Second king of Israel, David united the northern and southern kingdoms. gains victory when he trusts God and gains wealth with which to build the The Jerusalem temple, unlike the tabernacle, was a permanent structure, although (like the tabernacle) it was a place of worship and religious activity. On one occasion Jesus felt such activity was unacceptable and, as reported in all four Gospels, drove from the temple those engaged....
These chapters condense the extensive material of 2 The judge who anointed the first two kings of Israel 8-21. Some of the distillation has been understood in terms of the Chronicler’s supposed idealization of David:
- The Ammonite War (2 Samuel 11-12) is omitted, possibly because of the derogatory nature of David’s adultery with Wife of David and mother of Solomon. and murder of her husband, One of King David's military heroes and the husband of Bathsheba, that the Samuel account contains.
- In a similar attempt to overlook negative portrayals of David, the struggles in David’s family that arose as a result of his sin (2 Samuel 13-21) fail to appear.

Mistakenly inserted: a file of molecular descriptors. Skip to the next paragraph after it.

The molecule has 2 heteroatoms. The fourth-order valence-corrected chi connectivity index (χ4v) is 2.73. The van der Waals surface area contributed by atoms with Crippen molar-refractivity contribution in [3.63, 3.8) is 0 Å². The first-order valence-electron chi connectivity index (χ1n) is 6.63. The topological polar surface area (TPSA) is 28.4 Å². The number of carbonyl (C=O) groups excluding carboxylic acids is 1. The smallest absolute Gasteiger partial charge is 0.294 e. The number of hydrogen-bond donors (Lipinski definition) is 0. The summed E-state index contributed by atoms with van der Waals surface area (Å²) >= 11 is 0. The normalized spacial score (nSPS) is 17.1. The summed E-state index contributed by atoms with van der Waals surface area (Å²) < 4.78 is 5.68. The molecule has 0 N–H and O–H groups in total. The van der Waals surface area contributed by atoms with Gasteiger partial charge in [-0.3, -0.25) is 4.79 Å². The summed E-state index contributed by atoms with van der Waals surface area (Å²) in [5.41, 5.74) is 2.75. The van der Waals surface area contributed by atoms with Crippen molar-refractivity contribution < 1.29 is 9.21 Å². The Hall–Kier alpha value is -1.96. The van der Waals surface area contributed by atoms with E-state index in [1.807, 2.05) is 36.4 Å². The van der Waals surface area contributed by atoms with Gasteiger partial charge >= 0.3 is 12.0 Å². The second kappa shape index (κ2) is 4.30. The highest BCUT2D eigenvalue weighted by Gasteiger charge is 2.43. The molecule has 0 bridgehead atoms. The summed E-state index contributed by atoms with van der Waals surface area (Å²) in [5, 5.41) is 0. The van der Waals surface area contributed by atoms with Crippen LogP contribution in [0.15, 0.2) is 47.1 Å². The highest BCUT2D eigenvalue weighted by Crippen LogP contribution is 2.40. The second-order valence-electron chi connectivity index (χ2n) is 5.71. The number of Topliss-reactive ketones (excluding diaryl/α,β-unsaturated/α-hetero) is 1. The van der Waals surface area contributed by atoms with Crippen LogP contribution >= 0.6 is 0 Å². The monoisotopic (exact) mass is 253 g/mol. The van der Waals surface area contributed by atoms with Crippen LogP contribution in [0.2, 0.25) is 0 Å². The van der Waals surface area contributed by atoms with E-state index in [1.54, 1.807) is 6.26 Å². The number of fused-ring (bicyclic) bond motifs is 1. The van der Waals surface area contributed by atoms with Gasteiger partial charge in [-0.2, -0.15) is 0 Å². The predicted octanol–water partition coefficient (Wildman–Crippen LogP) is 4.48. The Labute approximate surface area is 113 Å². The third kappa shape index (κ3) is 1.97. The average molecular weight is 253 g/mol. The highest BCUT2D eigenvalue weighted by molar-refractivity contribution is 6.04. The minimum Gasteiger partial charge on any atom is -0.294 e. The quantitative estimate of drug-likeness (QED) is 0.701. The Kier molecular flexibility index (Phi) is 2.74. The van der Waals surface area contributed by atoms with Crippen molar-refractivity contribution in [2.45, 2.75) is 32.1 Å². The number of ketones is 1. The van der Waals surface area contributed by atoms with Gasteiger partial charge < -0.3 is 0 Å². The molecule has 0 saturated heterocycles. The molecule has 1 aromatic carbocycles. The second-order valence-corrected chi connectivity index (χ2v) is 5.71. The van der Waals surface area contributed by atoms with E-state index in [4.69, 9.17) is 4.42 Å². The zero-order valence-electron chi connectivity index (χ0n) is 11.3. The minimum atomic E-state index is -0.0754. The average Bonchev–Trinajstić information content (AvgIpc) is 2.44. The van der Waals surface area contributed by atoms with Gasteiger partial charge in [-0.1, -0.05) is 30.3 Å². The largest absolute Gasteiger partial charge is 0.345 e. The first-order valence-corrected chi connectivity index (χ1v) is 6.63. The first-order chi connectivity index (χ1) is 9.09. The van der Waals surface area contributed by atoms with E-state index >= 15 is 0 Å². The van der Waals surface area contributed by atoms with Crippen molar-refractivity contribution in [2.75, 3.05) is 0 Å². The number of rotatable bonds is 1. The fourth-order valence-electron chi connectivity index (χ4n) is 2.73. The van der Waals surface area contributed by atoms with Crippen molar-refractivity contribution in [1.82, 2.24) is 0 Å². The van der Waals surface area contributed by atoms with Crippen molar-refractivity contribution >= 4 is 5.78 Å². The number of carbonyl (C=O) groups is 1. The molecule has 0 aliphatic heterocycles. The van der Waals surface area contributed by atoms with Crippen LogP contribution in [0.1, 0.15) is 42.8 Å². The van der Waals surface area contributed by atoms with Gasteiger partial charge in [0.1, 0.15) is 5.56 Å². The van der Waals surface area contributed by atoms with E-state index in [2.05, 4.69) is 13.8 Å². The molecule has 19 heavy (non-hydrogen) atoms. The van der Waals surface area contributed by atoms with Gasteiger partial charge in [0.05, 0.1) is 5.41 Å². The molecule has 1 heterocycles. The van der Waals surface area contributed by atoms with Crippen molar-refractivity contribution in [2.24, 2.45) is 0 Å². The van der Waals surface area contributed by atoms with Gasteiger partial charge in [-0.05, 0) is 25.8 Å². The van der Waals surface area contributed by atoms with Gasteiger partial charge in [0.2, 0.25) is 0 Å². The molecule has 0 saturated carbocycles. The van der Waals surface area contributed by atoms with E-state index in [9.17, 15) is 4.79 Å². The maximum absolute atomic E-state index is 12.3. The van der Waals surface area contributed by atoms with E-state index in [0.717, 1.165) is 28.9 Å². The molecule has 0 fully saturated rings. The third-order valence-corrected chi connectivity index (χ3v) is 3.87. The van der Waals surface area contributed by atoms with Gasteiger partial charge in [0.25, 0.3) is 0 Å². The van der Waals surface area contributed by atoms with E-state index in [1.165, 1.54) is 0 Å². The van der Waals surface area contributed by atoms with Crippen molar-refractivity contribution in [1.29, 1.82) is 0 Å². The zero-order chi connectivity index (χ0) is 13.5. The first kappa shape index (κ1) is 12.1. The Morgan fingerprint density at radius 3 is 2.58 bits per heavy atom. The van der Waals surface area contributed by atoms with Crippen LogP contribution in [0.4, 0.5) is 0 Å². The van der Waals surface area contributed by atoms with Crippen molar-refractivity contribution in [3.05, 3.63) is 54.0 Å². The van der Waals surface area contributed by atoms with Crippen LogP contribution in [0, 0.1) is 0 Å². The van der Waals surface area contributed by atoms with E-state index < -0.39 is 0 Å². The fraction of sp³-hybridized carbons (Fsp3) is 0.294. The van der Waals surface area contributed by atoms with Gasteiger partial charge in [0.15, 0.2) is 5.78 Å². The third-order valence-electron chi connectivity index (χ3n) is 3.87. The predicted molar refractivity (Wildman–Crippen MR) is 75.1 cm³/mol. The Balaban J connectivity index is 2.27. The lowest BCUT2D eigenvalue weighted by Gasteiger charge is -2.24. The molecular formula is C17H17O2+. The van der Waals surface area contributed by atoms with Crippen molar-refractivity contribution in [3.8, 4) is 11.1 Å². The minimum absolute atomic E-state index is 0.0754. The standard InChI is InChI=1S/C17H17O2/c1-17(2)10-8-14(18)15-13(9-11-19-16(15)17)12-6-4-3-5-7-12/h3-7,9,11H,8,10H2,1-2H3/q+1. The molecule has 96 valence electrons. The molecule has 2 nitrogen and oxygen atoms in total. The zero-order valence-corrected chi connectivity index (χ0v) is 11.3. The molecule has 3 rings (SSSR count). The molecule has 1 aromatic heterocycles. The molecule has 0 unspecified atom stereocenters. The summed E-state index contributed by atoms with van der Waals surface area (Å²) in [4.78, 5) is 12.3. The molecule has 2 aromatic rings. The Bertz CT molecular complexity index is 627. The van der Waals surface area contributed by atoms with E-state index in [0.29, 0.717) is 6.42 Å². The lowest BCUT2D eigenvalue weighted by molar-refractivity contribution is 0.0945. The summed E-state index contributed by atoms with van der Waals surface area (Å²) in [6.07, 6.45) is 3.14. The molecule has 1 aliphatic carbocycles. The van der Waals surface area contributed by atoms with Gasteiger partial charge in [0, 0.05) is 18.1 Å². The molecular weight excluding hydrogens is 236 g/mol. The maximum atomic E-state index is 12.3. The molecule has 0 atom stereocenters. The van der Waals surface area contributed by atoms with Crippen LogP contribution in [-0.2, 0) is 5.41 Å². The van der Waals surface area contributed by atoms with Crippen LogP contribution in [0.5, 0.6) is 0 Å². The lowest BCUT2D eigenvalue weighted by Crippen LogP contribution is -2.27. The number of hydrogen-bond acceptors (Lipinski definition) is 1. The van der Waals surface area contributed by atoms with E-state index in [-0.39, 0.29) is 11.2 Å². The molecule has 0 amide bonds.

But then how does one account for the positive aspects of David’s story that are also eliminated in this distillation, such as David’s kindness toward Son of King Saul and friend of David and Mephibosheth (2 Samuel 9), the birth of Solomon–the Chronicler’s other “hero” (2 Samuel 12:24-25)–and David’s splendid psalms (2 Samuel 22; 23:1-7)? Moreover, the Chronicler’s retelling of David’s census portrays David much more negatively (1 Chronicles 21). A more satisfying explanation, granting that the Chronicler was not interested in highlighting negative portrayals, is that the remaining material concerned with David’s military victories serves as the necessary transition between God’s promise to subdue all David’s enemies (17:10a) and the preparations for the building of the temple.
Since David’s military exploits disqualify him from building the temple (1 Chronicles 22:8; 28:3; compare 1 Kings 5:3), the possibility that David is being punished or blamed has often been raised. The narrative, however, is peppered with positive evaluations such as, “The LORD gave David victory wherever he went” (1 Chronicles 18:13b; see also 18:6b, 14; 19:13; 20:3, 4, 8). Rather, these materials may have been included to explain why David’s extensive preparations for the building of the temple were not fully realized in its actual construction. The wars did provide funding for the temple, as well as a continuing attestation of God’s Blessing is the asking for or the giving of God's favor. Isaac was tricked into blessing Jacob instead of his firstborn Esau. At the Last Supper Jesus offered a blessing over bread and wine. To be blessed is to be favored by God., but David’s role was to prepare; Solomon’s was to build.